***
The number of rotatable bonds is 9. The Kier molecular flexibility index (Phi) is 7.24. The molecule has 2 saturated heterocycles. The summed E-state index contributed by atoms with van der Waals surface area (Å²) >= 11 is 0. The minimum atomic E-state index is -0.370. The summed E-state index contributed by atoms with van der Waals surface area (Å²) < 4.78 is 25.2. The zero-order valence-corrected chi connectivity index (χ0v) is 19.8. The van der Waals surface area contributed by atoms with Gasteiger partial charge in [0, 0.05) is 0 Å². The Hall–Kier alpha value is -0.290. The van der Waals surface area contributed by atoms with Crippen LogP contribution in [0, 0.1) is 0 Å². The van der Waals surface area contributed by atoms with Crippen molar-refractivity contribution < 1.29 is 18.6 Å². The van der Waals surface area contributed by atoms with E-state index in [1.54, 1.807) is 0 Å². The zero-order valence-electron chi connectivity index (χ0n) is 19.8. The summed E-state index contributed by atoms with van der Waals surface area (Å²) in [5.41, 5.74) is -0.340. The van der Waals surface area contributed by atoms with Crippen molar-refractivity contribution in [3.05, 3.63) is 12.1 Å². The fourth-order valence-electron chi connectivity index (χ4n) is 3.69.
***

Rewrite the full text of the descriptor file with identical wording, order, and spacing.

The number of rotatable bonds is 9. The Kier molecular flexibility index (Phi) is 7.24. The molecule has 2 saturated heterocycles. The summed E-state index contributed by atoms with van der Waals surface area (Å²) >= 11 is 0. The minimum atomic E-state index is -0.370. The summed E-state index contributed by atoms with van der Waals surface area (Å²) < 4.78 is 25.2. The zero-order valence-corrected chi connectivity index (χ0v) is 19.8. The van der Waals surface area contributed by atoms with Gasteiger partial charge in [0, 0.05) is 0 Å². The Hall–Kier alpha value is -0.290. The van der Waals surface area contributed by atoms with Crippen LogP contribution in [0, 0.1) is 0 Å². The van der Waals surface area contributed by atoms with Crippen molar-refractivity contribution < 1.29 is 18.6 Å². The van der Waals surface area contributed by atoms with E-state index in [1.54, 1.807) is 0 Å². The zero-order valence-electron chi connectivity index (χ0n) is 19.8. The summed E-state index contributed by atoms with van der Waals surface area (Å²) in [5.41, 5.74) is -0.340. The van der Waals surface area contributed by atoms with Crippen molar-refractivity contribution in [3.05, 3.63) is 12.1 Å². The fourth-order valence-electron chi connectivity index (χ4n) is 3.69.